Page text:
Effects of changes in plasma volume, osmolality and sodium levels on core temperature during prolonged exercise in heat

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Virginia Tech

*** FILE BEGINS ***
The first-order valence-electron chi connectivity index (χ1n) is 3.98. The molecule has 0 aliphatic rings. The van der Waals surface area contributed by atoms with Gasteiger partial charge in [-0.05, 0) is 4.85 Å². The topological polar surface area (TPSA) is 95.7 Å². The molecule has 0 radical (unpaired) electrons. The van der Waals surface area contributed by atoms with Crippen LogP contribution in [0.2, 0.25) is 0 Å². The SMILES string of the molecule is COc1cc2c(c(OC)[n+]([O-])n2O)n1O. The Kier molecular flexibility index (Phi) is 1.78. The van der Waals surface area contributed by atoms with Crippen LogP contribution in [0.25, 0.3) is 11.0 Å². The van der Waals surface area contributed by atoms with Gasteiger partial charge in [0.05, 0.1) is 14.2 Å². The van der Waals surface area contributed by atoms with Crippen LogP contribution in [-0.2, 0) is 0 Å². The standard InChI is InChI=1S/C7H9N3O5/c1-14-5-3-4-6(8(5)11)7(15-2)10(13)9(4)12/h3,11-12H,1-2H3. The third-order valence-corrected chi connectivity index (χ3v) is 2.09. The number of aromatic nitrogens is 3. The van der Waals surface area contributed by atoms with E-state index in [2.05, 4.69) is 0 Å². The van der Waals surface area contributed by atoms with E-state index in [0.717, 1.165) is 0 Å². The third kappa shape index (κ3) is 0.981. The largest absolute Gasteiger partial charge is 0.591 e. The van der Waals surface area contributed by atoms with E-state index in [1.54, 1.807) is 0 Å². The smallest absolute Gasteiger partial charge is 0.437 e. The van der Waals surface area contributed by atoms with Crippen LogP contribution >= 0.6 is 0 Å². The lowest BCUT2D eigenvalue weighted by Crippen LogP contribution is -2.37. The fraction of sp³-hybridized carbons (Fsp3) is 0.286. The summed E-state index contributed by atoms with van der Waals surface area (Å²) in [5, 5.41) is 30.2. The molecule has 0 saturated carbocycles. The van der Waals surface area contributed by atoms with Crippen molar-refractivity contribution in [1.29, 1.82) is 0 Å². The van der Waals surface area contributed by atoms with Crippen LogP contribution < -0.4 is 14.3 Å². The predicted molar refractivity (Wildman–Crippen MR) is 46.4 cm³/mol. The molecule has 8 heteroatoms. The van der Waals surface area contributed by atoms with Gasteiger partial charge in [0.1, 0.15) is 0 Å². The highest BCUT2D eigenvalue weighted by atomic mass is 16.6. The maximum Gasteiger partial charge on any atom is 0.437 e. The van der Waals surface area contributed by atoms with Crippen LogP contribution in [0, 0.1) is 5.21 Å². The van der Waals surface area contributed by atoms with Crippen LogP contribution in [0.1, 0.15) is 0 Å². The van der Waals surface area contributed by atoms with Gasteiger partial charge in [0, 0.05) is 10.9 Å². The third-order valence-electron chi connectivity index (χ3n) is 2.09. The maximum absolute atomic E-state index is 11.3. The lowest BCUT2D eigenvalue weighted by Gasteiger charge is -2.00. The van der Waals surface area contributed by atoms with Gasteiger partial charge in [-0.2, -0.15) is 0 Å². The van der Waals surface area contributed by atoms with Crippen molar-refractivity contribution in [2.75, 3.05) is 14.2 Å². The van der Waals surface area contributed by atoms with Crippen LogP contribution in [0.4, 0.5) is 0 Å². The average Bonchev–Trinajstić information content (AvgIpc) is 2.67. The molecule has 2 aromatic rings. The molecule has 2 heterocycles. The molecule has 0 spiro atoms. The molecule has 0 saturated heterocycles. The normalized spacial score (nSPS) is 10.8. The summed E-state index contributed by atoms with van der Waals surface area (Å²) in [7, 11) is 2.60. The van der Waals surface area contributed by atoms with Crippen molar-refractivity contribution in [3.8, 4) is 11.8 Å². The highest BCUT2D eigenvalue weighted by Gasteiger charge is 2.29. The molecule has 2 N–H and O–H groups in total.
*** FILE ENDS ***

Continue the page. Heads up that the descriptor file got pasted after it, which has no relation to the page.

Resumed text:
Six adult males of similar body composition and aerobic capacity were tested to study the effects of changes in plasma volume (PV), osmolality (OSM) and sodium (Na+) on core temperature (Tc) under three exercise-thermoregulatory stress conditions. The protocol consisted of 120 min of upright stationary cycling at 50% V02max under neutral (24° C, 50% RH) - euhydrated (NE), hot (35°C, 50% RH) - euhydrated (HE), and hot-hypohydrated (HH) environmental conditions. Venous blood samples were obtained at -30 min, 0 min and at 15 min intervals through a 30 min recovery and were analyzed for blood hematocrit and hemoglobin, and for plasma osmolality and sodium. Hematocrit and hemoglobin were used to calculate relative changes in plasma volume. Tc showed qualitatively similar linear increases in the first 45 min of each trial. At 60 min, Tc in the NE trial plateaued at 37.9°C. In the HE trial, Tc continued to show a slight further increase after 45 min while in NE it became significantly (p<0.05) lower at 45 min as compared to HE and HH; at 60 min of exercise, the core temperature of all three trials differed significantly (p<0.05), with HH being the highest (38.3°C). Percent change in plasma volume was not different between trials, but did show the greatest decrease in all trials from O to 15 min of the exercise phase with at least -4.3%. Osmolality was significantly different (p<0.05) between the NE (X = 283.3 m0smol/kg) and the HH (X = 292.5 m0smo1/kg). Plasma sodium was significantly (p<0.05) higher for all intervals of HH (X = 137.9 meq/L) as compared to the NE (X = 135.1 meq/L) and HE (X = 134.8 meq/L). These data suggest that core temperature (Tc) increase in moderate intensity endurance exercise is less related to a decreased circulating plasma volume, but is more strongly associated with rising osmolality, specifically the increase in the Na+ electrolyte, which occur with progressive hypohydration.